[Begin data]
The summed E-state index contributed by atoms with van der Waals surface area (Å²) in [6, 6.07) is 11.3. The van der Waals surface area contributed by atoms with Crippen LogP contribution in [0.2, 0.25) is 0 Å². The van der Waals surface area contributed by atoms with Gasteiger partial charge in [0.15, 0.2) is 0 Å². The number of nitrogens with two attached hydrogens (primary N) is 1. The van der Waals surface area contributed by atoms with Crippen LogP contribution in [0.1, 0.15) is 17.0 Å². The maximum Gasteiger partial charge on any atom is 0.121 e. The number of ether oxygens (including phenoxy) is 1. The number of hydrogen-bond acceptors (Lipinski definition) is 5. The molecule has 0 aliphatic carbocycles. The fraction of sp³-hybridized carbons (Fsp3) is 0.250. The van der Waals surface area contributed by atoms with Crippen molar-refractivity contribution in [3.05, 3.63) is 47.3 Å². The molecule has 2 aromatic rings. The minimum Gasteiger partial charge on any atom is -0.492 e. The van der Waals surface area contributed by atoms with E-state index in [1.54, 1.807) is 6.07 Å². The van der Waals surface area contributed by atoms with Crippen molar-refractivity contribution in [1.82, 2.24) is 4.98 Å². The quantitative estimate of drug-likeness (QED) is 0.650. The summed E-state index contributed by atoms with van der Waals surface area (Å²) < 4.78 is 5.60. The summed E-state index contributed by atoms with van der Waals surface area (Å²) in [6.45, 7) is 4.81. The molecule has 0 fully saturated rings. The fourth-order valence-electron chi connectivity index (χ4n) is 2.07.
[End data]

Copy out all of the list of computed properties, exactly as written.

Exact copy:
The summed E-state index contributed by atoms with van der Waals surface area (Å²) in [6, 6.07) is 11.3. The van der Waals surface area contributed by atoms with Crippen LogP contribution in [0.2, 0.25) is 0 Å². The van der Waals surface area contributed by atoms with Gasteiger partial charge in [0.15, 0.2) is 0 Å². The number of nitrogens with two attached hydrogens (primary N) is 1. The van der Waals surface area contributed by atoms with Crippen LogP contribution in [0.1, 0.15) is 17.0 Å². The maximum Gasteiger partial charge on any atom is 0.121 e. The number of ether oxygens (including phenoxy) is 1. The number of hydrogen-bond acceptors (Lipinski definition) is 5. The molecule has 0 aliphatic carbocycles. The fraction of sp³-hybridized carbons (Fsp3) is 0.250. The van der Waals surface area contributed by atoms with Crippen molar-refractivity contribution in [3.05, 3.63) is 47.3 Å². The molecule has 2 aromatic rings. The minimum Gasteiger partial charge on any atom is -0.492 e. The van der Waals surface area contributed by atoms with E-state index in [1.54, 1.807) is 6.07 Å². The van der Waals surface area contributed by atoms with Crippen molar-refractivity contribution in [1.82, 2.24) is 4.98 Å². The quantitative estimate of drug-likeness (QED) is 0.650. The summed E-state index contributed by atoms with van der Waals surface area (Å²) < 4.78 is 5.60. The summed E-state index contributed by atoms with van der Waals surface area (Å²) in [6.45, 7) is 4.81. The molecule has 0 fully saturated rings. The fourth-order valence-electron chi connectivity index (χ4n) is 2.07.